Yckx's GameDev Journal
While typing the above, I thought of doing it in the MeshCache. It makes decent sense--the Cache creates, stores and fills requests for mesh data. It will require some small interface redesign, but it's doable. Why didn't I think of this before? I wish I'd come to this realization before 1am. My coding life is filled with eureka moments immediately after powering down the pc or as I'm turning out the light. Or even moments before I would have fallen asleep had the epiphany not occurred. And I'm still working on resuming a normal sleep schedule; so while I could stay up and implement it (I'm exhausted by my damnable sleep patterns, but not really feeling tired at the moment), I really should take a sedative and go to bed.
There's (almost) always tomorrow ;)
And to be honest, I don't care that it's taken me a while. I'm having fun, I'm happy and satisfied with the improved quality of (most of) my code, and I have mo deadline to meet. Sure, I'd love to see this project reach a completed state, but there are days when it feels like working on DRON is the only thing keeping me focused enough to maintain mental stability. None of my other hobbies or interests currently provide that comfort, so I look to the eventual completion of this project with some small trepidation ;)
I still need to get rid of that ungodly flat shader. That's high on my list, but I also want to get the maze mesh into a default buffer since it doesn't need to be updated per frame. Also, I'd like to get scripting set up so that I can throw the maze definition parsing (it's defined as a char string for easy editing) and maze generation code into a Lua script.
The below screenshot doesn't look like much, but it shows a few things:
The active GameState passes a std::vector of Entities to the Renderer, which sorts all the entities with a RenderableComponent into batches, and then renders each batch (currently with a crappy flat-color shader). Color and transformation are instanced data. There are multiple instances of two meshes: a straight wall section and a right-angle wall section. One wall section is colored differently, and the bottom wall section is non-uniformly scaled to stretch from one angle to the other.
Eventually I'll transform the maze bits once at the beginning and store the transformed data in a larger buffer, since it's static. But now it serves a useful purpose letting me test the Renderer changes as I make them.
I wish I were more productive with my time, and had more time to spend, but I've decided to choose sedatives over coding on my sleepless nights (in the interest of promoting good mental health), and my days are surprisingly filled with other things that need to be done while the rest of the world is predisposed to social interaction.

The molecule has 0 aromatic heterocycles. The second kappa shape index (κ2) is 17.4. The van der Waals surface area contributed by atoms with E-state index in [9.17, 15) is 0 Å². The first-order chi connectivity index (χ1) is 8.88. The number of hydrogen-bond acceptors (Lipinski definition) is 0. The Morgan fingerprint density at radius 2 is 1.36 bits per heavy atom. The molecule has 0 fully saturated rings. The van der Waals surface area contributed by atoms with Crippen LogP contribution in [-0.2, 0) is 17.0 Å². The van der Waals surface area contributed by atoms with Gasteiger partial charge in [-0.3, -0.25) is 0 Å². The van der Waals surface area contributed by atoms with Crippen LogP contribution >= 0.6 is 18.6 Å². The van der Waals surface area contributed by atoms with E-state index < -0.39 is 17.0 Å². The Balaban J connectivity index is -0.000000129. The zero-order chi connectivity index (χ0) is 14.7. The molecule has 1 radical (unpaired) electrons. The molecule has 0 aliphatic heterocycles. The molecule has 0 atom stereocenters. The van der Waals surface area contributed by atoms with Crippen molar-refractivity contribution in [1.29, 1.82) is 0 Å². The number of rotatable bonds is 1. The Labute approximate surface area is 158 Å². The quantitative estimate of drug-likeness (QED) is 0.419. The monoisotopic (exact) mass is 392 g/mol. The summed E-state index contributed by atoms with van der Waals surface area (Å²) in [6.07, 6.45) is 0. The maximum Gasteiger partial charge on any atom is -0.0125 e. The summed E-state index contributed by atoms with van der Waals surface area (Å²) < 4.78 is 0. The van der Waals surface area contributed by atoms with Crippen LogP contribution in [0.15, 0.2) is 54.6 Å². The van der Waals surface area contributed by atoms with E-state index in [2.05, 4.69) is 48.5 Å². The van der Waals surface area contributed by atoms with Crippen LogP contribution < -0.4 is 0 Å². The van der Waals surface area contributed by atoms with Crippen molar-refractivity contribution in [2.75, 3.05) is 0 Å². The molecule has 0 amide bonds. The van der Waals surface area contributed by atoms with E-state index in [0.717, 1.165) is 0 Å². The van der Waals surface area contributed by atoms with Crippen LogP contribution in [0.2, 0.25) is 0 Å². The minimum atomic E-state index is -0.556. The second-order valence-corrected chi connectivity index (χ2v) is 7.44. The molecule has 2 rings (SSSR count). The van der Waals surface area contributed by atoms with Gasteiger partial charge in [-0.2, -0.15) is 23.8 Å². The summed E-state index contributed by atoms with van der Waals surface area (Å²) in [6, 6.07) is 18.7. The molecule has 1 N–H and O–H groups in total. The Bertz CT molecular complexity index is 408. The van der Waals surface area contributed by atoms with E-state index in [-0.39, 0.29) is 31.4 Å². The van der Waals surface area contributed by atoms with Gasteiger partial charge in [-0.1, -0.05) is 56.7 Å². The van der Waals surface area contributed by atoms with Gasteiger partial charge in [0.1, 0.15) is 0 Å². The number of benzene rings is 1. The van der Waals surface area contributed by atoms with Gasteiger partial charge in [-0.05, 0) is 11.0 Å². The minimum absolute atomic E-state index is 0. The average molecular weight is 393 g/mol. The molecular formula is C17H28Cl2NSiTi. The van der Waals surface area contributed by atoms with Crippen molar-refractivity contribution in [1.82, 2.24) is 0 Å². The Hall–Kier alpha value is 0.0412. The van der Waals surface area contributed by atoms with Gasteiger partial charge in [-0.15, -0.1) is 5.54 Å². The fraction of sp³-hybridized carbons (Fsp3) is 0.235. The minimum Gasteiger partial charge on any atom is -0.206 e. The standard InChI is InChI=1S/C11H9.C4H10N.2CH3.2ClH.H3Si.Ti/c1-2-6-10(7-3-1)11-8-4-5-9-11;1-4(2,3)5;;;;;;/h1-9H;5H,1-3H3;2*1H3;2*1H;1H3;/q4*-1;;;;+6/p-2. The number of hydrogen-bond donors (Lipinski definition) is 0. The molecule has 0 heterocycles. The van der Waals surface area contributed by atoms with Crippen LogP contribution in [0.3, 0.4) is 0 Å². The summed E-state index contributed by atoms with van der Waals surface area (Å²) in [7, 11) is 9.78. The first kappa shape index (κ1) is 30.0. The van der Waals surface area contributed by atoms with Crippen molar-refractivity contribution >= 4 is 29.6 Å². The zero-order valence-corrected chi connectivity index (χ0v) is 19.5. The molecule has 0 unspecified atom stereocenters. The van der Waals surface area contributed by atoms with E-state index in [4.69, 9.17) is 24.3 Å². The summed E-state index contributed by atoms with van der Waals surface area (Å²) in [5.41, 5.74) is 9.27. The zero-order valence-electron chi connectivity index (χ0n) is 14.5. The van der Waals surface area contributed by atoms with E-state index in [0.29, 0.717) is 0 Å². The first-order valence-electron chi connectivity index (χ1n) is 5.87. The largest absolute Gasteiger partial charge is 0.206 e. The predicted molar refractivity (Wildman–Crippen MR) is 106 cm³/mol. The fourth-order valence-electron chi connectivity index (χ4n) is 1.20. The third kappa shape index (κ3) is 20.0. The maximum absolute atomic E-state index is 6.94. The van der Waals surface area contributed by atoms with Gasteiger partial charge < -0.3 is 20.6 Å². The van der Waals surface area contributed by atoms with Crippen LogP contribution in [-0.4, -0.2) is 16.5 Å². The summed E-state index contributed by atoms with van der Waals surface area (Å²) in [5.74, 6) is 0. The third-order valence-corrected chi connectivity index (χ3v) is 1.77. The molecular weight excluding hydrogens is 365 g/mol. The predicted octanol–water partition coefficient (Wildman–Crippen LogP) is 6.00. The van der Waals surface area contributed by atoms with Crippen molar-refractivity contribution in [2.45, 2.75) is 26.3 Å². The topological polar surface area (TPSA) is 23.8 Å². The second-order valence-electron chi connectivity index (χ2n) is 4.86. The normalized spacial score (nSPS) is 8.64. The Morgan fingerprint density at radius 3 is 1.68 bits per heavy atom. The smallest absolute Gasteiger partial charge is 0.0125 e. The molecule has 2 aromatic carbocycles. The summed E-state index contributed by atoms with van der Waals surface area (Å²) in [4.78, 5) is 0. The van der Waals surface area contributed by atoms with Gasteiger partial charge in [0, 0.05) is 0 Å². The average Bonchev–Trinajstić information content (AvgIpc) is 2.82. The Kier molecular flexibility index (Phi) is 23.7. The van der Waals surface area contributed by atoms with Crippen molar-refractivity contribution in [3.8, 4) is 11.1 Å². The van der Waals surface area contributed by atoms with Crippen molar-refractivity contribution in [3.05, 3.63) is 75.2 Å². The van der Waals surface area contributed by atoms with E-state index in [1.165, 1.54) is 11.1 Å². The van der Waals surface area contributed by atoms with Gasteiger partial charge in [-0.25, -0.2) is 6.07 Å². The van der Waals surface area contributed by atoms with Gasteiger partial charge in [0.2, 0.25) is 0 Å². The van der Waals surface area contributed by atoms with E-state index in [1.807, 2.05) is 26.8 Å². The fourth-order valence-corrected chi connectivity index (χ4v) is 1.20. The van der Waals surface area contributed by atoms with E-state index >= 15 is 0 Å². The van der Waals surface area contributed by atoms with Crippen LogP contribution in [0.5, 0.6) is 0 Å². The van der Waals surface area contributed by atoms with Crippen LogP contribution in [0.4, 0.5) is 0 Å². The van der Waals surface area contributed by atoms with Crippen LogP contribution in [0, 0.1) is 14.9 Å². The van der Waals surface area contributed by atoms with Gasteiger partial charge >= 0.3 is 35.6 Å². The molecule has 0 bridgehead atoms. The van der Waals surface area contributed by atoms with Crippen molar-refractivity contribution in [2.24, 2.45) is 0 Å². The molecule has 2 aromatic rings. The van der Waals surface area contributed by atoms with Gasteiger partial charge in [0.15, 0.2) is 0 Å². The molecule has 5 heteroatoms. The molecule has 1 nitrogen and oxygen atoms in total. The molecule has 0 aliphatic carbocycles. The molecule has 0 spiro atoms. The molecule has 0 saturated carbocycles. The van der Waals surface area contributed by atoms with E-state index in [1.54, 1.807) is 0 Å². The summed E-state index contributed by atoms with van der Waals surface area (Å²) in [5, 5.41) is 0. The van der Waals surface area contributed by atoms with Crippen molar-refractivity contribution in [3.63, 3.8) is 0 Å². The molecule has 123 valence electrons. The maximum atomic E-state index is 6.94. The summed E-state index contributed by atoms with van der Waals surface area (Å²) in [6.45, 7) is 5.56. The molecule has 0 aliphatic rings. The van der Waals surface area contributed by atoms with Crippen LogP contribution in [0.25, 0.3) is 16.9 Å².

It's not a complete refactor yet--there are still a couple vertex buffers I need to deal with, and some minor bits of the draw routine. But I'm pleased with it. Also, there's some DirectXMath library stuff still going on in the Renderer class that I'm not sure if I want to try to encapsulate or not. I'd like to be able to completely encapsulate/abstract away DrectX from the Renderer class, but I'd just have to replace it with another math library. I'm not convinced it's worth the effort.
I hope to have something worthy of screenshotting soon....
[source lang="cpp"]Entity e = entity_system.CreateNewEntity();entity_system.AttachComponent( e, COMPONENT_XFORM );/* e can now have position, scale and rotation, but how to initialize it? It * feels kludgy to dispatch a message or fire an event *after* * creating/attaching the component to initialize it, so I'm thinking of adding * a parameter to AttachComponent() to pass a struct of initialization data. * I don't really want to derive all component data structs from a base type, * but templates don't feel right either. Le sigh... */[/source]I guess I'll spend some time pondering my approach.
For the moment, I've changed my approach somewhat, to this:
[source lang="cpp"]Entity entity = entity_system.CreateNewEntity();BaseComponent* bc = entity_system.CreateComponent( COMPONENT_RENDERABLE );dynamic_cast< RenderableComponent* >( bc )->SetData( data );entity_system.AttachComponent( test_entity, bc );[/source]I don't really like the idea of handing out pointers to components, but it is workable enough for me to move forward until I can come up with a cleaner solution. I guess what I really need to do is something like entity_system.CreateAndAttachComponent( entity, COMPONENT_TYPE, component_type_data_struct ). After thinking about it, it really seems the cleanest way from an interface perspective. Unless someone has a better idea.
But it's 1a.m. and I really need to try to resume a more normal sleep schedule or I'm going to sleep through my early morning Important Doctor's Appointment on Monday. So no more coding for me tonight
There's a reason the guys on the fora tell newbs to start with Pong. But I'm stubborn and I'm having fun, so fie on all detractors
And in the spirit of starting over:
I've taken a first pass at an entity/component system. I've neither written nor used such a system before, and while this code compiles and preliminary tests produce expected results, I suspect there may be pitfalls in my design. Also, my brain is a little fried at the moment.
The approach is that entities are integer ids, components only contain data, and that other systems (logic, input, collision, etc.) use and act on components relevant to their purview. I've liberally adopted code from and been inspired by numerous websites and -pages over the last couple days, and I'm too close and too frazzled to it to spot trouble spots. If you react with a WTF please let me know. Thank you.
ComponentTypes.hpp, incomplete--just a few to test out the system
XformComponent.hpp, sample component